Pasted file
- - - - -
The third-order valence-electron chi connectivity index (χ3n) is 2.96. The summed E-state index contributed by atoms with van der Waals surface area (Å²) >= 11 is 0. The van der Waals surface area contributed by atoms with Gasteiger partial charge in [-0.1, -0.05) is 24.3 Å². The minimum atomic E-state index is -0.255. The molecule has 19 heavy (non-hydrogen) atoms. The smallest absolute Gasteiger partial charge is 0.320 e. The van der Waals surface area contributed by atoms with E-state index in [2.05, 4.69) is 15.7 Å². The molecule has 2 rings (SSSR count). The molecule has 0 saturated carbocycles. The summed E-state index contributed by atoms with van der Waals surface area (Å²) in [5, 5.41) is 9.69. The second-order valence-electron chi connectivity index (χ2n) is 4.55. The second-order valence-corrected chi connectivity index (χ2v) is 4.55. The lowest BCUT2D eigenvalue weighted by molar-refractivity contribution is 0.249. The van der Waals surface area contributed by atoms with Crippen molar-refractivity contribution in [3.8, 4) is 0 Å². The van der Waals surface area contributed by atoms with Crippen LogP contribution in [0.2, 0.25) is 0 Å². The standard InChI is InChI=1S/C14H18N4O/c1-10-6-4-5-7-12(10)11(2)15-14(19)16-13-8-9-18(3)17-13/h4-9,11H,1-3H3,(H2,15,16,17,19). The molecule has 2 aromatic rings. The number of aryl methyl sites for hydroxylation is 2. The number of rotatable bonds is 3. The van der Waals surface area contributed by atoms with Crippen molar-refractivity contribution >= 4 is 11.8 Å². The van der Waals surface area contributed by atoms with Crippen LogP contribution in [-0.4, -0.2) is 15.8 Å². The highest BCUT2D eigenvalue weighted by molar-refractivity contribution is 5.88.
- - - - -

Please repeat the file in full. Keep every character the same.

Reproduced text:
The third-order valence-electron chi connectivity index (χ3n) is 2.96. The summed E-state index contributed by atoms with van der Waals surface area (Å²) >= 11 is 0. The van der Waals surface area contributed by atoms with Gasteiger partial charge in [-0.1, -0.05) is 24.3 Å². The minimum atomic E-state index is -0.255. The molecule has 19 heavy (non-hydrogen) atoms. The smallest absolute Gasteiger partial charge is 0.320 e. The van der Waals surface area contributed by atoms with E-state index in [2.05, 4.69) is 15.7 Å². The molecule has 2 rings (SSSR count). The molecule has 0 saturated carbocycles. The summed E-state index contributed by atoms with van der Waals surface area (Å²) in [5, 5.41) is 9.69. The second-order valence-electron chi connectivity index (χ2n) is 4.55. The second-order valence-corrected chi connectivity index (χ2v) is 4.55. The lowest BCUT2D eigenvalue weighted by molar-refractivity contribution is 0.249. The van der Waals surface area contributed by atoms with Crippen molar-refractivity contribution in [3.8, 4) is 0 Å². The van der Waals surface area contributed by atoms with Crippen LogP contribution in [0.2, 0.25) is 0 Å². The standard InChI is InChI=1S/C14H18N4O/c1-10-6-4-5-7-12(10)11(2)15-14(19)16-13-8-9-18(3)17-13/h4-9,11H,1-3H3,(H2,15,16,17,19). The molecule has 2 aromatic rings. The number of aryl methyl sites for hydroxylation is 2. The number of rotatable bonds is 3. The van der Waals surface area contributed by atoms with Crippen molar-refractivity contribution >= 4 is 11.8 Å². The van der Waals surface area contributed by atoms with Crippen LogP contribution in [-0.4, -0.2) is 15.8 Å². The highest BCUT2D eigenvalue weighted by molar-refractivity contribution is 5.88.